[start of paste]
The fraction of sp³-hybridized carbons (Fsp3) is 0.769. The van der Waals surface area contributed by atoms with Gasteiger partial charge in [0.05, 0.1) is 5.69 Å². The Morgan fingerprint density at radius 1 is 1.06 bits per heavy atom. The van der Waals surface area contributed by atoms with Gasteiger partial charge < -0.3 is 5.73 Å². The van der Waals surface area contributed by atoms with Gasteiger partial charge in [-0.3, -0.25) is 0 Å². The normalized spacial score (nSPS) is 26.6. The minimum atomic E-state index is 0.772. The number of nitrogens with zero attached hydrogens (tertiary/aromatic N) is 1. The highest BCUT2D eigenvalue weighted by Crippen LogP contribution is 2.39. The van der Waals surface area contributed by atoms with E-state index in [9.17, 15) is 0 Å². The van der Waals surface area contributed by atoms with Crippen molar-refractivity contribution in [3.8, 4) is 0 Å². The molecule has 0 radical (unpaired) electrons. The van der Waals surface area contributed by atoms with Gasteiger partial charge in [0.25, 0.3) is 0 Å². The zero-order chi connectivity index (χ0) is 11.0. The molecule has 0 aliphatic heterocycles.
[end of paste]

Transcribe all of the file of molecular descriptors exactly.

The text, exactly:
The fraction of sp³-hybridized carbons (Fsp3) is 0.769. The van der Waals surface area contributed by atoms with Gasteiger partial charge in [0.05, 0.1) is 5.69 Å². The Morgan fingerprint density at radius 1 is 1.06 bits per heavy atom. The van der Waals surface area contributed by atoms with Gasteiger partial charge < -0.3 is 5.73 Å². The van der Waals surface area contributed by atoms with Gasteiger partial charge in [-0.3, -0.25) is 0 Å². The normalized spacial score (nSPS) is 26.6. The minimum atomic E-state index is 0.772. The number of nitrogens with zero attached hydrogens (tertiary/aromatic N) is 1. The highest BCUT2D eigenvalue weighted by Crippen LogP contribution is 2.39. The van der Waals surface area contributed by atoms with E-state index in [9.17, 15) is 0 Å². The van der Waals surface area contributed by atoms with Crippen molar-refractivity contribution in [3.8, 4) is 0 Å². The molecule has 0 radical (unpaired) electrons. The van der Waals surface area contributed by atoms with Gasteiger partial charge in [0.25, 0.3) is 0 Å². The zero-order chi connectivity index (χ0) is 11.0. The molecule has 0 aliphatic heterocycles.